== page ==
Communication Accommodation Theory is a pretty interesting theory to write about, especially since I personally know that I do what this theory describes on a daily basis. This theory was first presented in the early 1970’s by Howard Giles and some of his colleagues. According to the Communication Accommodation Theory, people adjust their style of speaking to others with the idea that by doing so the conversation will be more comfortable for all involved. “CAT (Communication Accommodation Theory) maintains that individuals derive a significant portion of their identity from groups to which they belong” (Orbe) But it is not only the way they speak, but how they behave during the conversation. While this theory can be used in many different types of communication, it is most commonly used when everyday people communicate with each other on an interpersonal level. “Communication accommodation becomes a mutual feeling of identification between the source and the receiver, as a result of the usage of symbols and images, the emphasis being simultaneously laid on the source, receiver and the message. All of these elements collaborate to generate a persuasive process and, progressively, the accommodation becomes self-accommodation.” (Hordila) When we communicate with others, we change our behavior, making adjustments to how we respond in any given conversation.
There are two aspects of Communication Accommodation Theory, convergence and divergence. First I would like to discuss convergence. When we have a conversation sometimes on a subconscious level we change the way we talk, like the types of words we use, our accent and even sometimes the hand gestures we use, also known as non-verbal gestures. We do this to better blend in with the person or group we are speaking with. Communication Accommodation Theory maintains that people change the way they communicate with people for different reasons. When you are communicating with someone and want to feel as if you are connected to them, you might change the way you speak so you can sound more like them. You can do this in many ways, like changing your accent, your tone of voice and other verbal and nonverbal behaviors. Attraction would be another reason why a person would use convergence when communicating with others. Convergence is largely based on attraction, the greater the attraction between communicators, the more convergence happens. Attraction includes things like liking, personality, and trustworthiness. Also, the possibility of future communications, ability to communicate, and difference in status. This is something that does not happen overnight but over time.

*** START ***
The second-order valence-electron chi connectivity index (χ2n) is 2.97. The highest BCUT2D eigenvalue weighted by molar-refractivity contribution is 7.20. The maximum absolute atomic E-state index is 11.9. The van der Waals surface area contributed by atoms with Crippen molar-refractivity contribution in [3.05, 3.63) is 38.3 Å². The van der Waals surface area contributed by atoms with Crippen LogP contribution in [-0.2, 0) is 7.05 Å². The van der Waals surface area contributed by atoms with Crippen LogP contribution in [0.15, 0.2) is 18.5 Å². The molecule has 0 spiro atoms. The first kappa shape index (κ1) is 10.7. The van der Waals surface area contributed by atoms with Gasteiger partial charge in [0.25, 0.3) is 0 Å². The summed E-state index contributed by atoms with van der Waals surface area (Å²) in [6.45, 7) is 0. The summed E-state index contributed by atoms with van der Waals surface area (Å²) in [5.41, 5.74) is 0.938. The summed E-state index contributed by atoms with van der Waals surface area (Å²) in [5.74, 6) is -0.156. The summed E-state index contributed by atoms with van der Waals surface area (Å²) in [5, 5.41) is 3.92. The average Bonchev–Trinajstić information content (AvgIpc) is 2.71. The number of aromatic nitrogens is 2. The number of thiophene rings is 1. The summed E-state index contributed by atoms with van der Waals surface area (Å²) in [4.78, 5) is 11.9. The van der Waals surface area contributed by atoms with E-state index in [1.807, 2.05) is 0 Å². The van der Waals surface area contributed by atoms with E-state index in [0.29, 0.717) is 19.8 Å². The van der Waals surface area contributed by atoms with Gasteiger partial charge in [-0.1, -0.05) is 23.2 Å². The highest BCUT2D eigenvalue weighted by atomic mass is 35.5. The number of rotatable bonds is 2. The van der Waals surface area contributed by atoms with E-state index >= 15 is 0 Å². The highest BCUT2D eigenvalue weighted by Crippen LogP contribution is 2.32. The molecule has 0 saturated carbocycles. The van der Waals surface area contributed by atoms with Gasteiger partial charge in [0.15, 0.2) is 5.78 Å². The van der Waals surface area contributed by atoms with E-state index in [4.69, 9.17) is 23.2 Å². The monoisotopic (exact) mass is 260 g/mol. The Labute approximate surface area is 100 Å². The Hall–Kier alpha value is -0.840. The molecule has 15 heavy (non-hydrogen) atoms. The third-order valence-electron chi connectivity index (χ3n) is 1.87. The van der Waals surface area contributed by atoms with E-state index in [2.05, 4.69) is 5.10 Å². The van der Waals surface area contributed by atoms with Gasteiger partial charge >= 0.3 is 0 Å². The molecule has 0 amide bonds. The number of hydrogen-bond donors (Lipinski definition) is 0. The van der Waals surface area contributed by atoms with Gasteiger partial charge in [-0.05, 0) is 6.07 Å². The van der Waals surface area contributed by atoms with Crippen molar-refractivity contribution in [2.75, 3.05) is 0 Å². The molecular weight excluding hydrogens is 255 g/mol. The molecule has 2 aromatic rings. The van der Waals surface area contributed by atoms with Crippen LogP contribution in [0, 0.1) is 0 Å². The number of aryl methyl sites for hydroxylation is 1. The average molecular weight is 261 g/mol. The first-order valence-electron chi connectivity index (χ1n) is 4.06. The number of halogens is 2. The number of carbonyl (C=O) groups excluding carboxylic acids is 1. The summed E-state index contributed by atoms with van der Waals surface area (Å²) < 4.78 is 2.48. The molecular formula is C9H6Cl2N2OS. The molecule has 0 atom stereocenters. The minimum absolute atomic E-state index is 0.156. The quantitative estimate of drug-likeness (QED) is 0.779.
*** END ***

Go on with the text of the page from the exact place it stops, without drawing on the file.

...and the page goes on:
Convergence usually depends on whether the convergence is thoughtful, and it can be perceived as good and bad in the communication process. “Convergence is defined as “a strategy whereby individuals adapt to each other’s communicative behaviours in terms of a wide range of linguistic/prosodic/nonvocal features including speech rate, pausal phenomena and utterance length, phonological variants, smiling, gaze, and so on”” (Hordila) Usually when we do this it can indicate that we are trying to have more in common with the person that we are speaking to. It is a way of establishing a rapport with the person with which we are conversing with, a way to try to achieve a level of understanding with them. It is also a way of seeking approval from the person we are talking to. But there is a flip side to this. Over-accommodation is a type on convergence in which we might not come across to the people that we are conversing with in a positive light. Sometimes we try too hard to be like someone that it might come across as being a way to belittle people. As a means of seeming like we are “with it” we might try to use speech patterns that are obviously not in a way that we usually speak. This ends up having us come across as being patronizing as opposed to trying to accommodate them in